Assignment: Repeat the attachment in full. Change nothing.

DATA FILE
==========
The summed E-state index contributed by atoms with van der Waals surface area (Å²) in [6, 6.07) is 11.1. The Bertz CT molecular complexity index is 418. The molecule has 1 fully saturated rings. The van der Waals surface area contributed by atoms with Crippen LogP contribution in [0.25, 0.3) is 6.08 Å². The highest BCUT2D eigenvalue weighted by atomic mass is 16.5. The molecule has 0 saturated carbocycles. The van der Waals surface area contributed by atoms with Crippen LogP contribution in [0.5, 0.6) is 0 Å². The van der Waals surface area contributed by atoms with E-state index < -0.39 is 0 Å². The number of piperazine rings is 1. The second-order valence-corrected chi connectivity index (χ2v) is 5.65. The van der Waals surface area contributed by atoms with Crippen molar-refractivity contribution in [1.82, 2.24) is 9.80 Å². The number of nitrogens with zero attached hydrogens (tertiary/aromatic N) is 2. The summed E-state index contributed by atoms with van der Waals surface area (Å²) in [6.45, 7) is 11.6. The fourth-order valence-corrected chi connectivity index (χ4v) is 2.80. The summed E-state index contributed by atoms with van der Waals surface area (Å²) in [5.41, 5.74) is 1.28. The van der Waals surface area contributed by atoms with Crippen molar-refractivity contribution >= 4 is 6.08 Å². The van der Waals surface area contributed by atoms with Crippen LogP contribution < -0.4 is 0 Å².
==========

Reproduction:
The summed E-state index contributed by atoms with van der Waals surface area (Å²) in [6, 6.07) is 11.1. The Bertz CT molecular complexity index is 418. The molecule has 1 fully saturated rings. The van der Waals surface area contributed by atoms with Crippen LogP contribution in [0.25, 0.3) is 6.08 Å². The highest BCUT2D eigenvalue weighted by atomic mass is 16.5. The molecule has 0 saturated carbocycles. The van der Waals surface area contributed by atoms with Crippen LogP contribution in [0.5, 0.6) is 0 Å². The van der Waals surface area contributed by atoms with E-state index < -0.39 is 0 Å². The number of piperazine rings is 1. The second-order valence-corrected chi connectivity index (χ2v) is 5.65. The van der Waals surface area contributed by atoms with Crippen molar-refractivity contribution in [1.82, 2.24) is 9.80 Å². The number of nitrogens with zero attached hydrogens (tertiary/aromatic N) is 2. The summed E-state index contributed by atoms with van der Waals surface area (Å²) in [6.45, 7) is 11.6. The fourth-order valence-corrected chi connectivity index (χ4v) is 2.80. The summed E-state index contributed by atoms with van der Waals surface area (Å²) in [5.41, 5.74) is 1.28. The van der Waals surface area contributed by atoms with Crippen molar-refractivity contribution >= 4 is 6.08 Å². The van der Waals surface area contributed by atoms with Crippen LogP contribution < -0.4 is 0 Å².